“Gordon-Levitt and Rogen are a dream team,” wrote Peter Travers of the film in Rolling Stone, “even when the dream turns into a nightmare.”
Actor Rogen recalls how the making of the film helped him process his own experiences when 50/50 screenwriter – and his real-life best friend, Will Reiser – was diagnosed with cancer.
“As shocking, sad, confusing and generally screwed up as it was,” Rogen recalled, “we couldn’t ignore that because we were so ill-equipped to deal with the situation, funny things kept happening.
“Will got better, and when he did, we thought the best way to pull something good out of the situation was to get him to write a screenplay. Ideally, we wanted to make a film that would be as funny, sad and hopefully as honest as the experience we went through. As soon as the script was completed, it quickly became a passion project for all of us. It helped us come to terms with Will’s struggle as well as our own experiences.”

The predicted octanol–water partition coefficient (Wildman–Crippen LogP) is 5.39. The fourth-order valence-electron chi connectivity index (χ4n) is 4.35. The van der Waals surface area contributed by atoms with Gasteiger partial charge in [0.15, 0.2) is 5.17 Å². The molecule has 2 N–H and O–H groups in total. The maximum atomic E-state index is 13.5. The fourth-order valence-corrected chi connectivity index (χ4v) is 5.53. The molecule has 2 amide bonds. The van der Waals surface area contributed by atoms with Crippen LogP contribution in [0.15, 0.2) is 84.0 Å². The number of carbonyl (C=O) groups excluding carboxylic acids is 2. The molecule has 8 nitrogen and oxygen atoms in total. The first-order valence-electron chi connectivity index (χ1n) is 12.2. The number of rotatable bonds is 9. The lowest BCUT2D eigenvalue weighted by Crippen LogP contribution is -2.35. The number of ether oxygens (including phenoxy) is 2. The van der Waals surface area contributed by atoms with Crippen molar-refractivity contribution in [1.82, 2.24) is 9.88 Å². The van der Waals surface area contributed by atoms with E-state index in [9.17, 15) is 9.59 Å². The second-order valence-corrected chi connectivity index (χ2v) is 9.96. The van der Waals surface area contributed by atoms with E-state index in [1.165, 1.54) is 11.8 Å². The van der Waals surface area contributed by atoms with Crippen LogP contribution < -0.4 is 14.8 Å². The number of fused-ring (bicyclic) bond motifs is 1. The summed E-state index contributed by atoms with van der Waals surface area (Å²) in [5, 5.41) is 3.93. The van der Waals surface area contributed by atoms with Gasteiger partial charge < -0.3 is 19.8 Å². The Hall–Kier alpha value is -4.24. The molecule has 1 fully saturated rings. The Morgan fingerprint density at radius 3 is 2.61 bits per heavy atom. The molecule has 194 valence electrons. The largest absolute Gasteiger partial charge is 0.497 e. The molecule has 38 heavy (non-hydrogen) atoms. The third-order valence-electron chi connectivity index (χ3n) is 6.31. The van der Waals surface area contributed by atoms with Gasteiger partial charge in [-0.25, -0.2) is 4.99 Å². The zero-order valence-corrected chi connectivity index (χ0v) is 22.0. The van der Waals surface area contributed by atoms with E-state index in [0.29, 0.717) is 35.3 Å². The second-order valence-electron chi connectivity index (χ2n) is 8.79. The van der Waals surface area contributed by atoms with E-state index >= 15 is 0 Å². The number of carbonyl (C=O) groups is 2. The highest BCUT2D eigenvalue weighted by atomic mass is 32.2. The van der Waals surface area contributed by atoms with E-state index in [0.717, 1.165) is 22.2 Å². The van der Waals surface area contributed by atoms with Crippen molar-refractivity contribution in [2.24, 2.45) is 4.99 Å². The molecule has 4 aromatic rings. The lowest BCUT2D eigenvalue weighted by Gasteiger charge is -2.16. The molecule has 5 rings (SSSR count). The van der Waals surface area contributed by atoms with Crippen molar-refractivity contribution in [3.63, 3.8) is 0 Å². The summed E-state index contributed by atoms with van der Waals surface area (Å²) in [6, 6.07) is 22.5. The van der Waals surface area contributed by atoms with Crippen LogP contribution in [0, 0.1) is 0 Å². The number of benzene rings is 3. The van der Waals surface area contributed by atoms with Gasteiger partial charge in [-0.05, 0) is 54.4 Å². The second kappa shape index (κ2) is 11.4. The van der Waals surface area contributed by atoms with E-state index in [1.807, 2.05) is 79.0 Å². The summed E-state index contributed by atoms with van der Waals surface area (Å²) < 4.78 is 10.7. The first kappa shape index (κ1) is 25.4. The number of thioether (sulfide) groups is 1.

Director Levine “knows how to stay out of the way long enough to let a very talented cast shine,” wrote Sean Burns in the Philadelphia Weekly, “and Rogen’s fundamental, unexpected decency, which can often only be expressed through shoulder-punching obscenities, grows more quietly moving as the picture wears on."
50/50 will show Thursday, Nov. 17, at the Nugget Theater, at 8:30 p.m. Rated R; 100 minutes; tickets $8. No Nugget passes, please.